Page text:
I also provide my thinking behind each prediction, while also offering what I think are the other strong contenders in each category (if there are any).
The ceremony will take place on Sunday night February 9, 2020, at 8pm EST / 7pm CST. Hosted by no one, it will air on ABC.
My Predictions for Who Will Win
THE 92nd ANNUAL ACADEMY AWARDS
This looks like a two-horse race between 1917 and Parasite, and arguments could be made for both given the distribution that the industry awards have given them, but with a Parasite win in the International Film category, it’s hard to see it winning here, too (especially since no Foreign film has ever won Oscar’s top prize). The war film is the safe bet, and the Academy will go safe here.
Mendes won the Director’s Guild award, which makes him the safest bet of the night. If he wins, he’ll have done so exactly 20 years after having won Director and Picture for American Beauty. Bong Joon-ho may pull off an upset here but it’d legitimately surprise me. Parasite has a better chance at Picture than Bong does as Director. I’m still shocked that Tarantino doesn’t have a chance here or in Picture, two categories that he’s never won (he has two Screenplay Oscars). If a love letter to Hollywood that everyone admires can’t get him Oscars for Director and Picture, then nothing ever will.
Phoenix has won every major industry pre-cursor award. He’s a lock here. (Get ready for this reasoning to repeat itself…)
Zellweger has won every major industry pre-cursor award. She’s a lock here.
Pitt has won every major industry pre-cursor award. He’s a lock here.
Dern has won every major industry pre-cursor award. She’s a lock here.
In terms of quality, this is one of the most competitive categories (only 1917 comes up short by comparison). The race is between Tarantino and Bong, and I think Bong gets his individual Oscar here since he won’t as Director.
– Knives Out, Rian Johnson
– Marriage Story, Noah Baumbach
– 1917, Sam Mendes and Krysty Wilson-Cairns
– Once Upon A Time…In Hollywood, Quentin Tarantino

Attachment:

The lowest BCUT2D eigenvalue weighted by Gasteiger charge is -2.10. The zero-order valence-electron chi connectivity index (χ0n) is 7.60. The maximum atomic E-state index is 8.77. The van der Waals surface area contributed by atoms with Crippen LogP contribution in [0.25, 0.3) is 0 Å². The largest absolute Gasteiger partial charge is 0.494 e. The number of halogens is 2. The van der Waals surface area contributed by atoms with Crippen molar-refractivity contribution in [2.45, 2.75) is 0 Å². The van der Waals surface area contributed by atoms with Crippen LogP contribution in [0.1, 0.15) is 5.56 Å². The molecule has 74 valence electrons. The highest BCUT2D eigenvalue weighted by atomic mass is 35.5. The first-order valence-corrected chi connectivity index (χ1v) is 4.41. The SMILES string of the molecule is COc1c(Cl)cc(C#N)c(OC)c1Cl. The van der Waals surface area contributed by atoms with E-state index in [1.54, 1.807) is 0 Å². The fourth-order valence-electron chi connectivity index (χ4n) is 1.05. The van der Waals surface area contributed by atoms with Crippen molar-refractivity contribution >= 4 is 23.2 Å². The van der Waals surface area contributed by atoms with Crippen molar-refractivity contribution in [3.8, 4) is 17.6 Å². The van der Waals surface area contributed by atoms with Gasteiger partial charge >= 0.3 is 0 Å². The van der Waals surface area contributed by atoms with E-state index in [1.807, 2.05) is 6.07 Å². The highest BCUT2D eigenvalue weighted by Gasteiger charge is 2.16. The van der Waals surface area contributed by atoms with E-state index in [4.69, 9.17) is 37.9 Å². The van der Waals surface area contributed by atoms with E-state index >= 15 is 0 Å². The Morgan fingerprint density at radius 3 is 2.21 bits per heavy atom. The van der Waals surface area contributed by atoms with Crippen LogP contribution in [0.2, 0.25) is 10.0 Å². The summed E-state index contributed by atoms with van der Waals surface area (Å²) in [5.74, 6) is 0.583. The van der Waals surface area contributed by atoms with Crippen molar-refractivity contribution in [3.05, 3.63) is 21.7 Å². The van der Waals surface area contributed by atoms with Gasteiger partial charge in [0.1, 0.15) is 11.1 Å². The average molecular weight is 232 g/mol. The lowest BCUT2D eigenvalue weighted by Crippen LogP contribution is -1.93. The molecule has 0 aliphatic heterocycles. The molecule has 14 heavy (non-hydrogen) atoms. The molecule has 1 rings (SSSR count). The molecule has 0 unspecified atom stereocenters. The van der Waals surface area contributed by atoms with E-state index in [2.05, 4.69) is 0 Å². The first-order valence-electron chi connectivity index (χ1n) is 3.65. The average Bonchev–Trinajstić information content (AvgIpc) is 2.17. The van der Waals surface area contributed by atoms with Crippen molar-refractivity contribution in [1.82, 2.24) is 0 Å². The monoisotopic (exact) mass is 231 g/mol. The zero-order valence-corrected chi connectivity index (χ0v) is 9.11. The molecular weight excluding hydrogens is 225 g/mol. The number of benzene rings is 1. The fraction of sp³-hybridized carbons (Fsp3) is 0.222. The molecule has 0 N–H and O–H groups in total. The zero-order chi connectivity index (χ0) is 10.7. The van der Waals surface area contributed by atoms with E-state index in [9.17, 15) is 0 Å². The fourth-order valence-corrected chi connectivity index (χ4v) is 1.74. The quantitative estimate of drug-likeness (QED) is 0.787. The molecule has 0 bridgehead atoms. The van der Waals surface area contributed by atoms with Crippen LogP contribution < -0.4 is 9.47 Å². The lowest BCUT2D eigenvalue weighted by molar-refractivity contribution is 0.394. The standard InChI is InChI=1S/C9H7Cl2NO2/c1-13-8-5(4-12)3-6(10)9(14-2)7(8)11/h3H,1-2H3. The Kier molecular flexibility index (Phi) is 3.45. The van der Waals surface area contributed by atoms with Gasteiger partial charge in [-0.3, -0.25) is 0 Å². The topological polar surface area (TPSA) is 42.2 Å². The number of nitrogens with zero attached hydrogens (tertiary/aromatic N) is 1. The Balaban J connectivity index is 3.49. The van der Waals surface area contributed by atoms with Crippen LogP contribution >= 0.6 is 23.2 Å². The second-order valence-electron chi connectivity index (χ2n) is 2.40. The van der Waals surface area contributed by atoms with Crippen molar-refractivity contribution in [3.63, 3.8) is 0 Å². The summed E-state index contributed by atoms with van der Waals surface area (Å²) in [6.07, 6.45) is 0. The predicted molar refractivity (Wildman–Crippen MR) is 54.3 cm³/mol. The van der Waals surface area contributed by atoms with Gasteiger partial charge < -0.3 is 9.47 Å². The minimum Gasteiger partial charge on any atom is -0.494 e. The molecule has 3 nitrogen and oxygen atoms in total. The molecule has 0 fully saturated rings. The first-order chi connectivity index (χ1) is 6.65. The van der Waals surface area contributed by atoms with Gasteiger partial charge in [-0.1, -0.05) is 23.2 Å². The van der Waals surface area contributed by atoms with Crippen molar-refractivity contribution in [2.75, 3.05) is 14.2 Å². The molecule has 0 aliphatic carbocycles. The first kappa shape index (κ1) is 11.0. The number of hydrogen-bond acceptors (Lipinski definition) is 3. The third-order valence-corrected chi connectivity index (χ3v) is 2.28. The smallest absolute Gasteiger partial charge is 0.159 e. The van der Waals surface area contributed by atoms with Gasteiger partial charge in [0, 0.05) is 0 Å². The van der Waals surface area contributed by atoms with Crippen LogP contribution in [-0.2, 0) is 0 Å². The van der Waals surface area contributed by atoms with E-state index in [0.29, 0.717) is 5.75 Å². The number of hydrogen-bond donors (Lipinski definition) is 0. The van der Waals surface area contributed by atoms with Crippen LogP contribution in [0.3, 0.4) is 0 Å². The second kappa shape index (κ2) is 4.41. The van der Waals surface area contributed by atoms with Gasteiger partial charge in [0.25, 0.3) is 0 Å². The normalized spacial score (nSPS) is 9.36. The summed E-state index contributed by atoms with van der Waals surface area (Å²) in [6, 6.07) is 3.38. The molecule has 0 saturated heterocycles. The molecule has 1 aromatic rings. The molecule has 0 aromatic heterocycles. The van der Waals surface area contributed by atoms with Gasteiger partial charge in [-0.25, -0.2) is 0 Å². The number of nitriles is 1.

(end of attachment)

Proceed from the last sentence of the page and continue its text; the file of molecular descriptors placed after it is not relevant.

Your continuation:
– Parasite, Bong Joon-ho and Han Jin Won
I’m going out on a limb with this prediction. The pre-cursor awards suggest that Jojo Rabbit has this in the bag, but I’m banking on Gerwig being admired enough (especially following her previously multi-nominated Lady Bird) that the industry will want to give her an Oscar here while also being able say that they honor women, too. A voter for Gerwig will be as much about saving face against the criticisms of mostly-white (and male) nominees as it will be the work.
BEST ANIMATED FILM
Who Will Win: Klaus
Who Should Win: I Lost My Body
Netflix’s Santa Claus origin story Klaus cleaned up at the industry’s various animation awards, so it’s likely to see its streak capped here. It’d also be a welcome honor to 2D animation, a style that has been all-but abandoned in feature filmmaking.
There’s some good films here, but it’s still no contest. Parasite winning here is one of the locks of the night.
– Corpus Christi (Poland)
– Honeyland (North Macedonia)
– Les Misérables (France)
– Pain and Glory (Spain)
– Parasite (South Korea)
BEST DOCUMENTARY FEATURE
Who Will Win: American Factory
Who Should Win: The Cave
This is a tough one. I was originally betting on The Edge of Democracy because of its examination of right-wing politics in Brazil and how that’s intended to be a warning about the same in the United States. That kind of thing would be difficult for liberal Oscar voters to resist. But ultimately, so much is riding on one simple factor: how many of these films did Oscar voters actually see? If it comes down to that, and it likely will, then the Netflix/Obama joint American Factory would come out on top. (FWIW, For Sama won at the BAFTAs, which is the British equivalent of the Academy Awards, and there’s a lot of membership crossover between those two academies.)
– American Factory
– The Cave
– The Edge of Democracy
– For Sama
I’m no fan of Joker, but many of its tech credits are first-rate, perhaps especially Hildur Guðnadóttir’s eerie score. Thomas Newman, an industry legend, has never won despite 15 nominations so he could upset here with 1917 if enough voters believe he’s overdue, but the industry awards have all been going to Guðnadóttir. Have to believe this one will, too.
BEST ORIGINAL SONG
Who Will Win: “(I’m Gonna) Love Me Again” – Rocketman
Who Should Win: “Into the Unknown” – Frozen II
Elton John may have secured a win here when, during his Golden Globes acceptance speech, he said that he and his longtime lyricist Bernie Taupin had never won an award together until that Globe win. After hearing that, Oscar voters will probably want to give them one, too.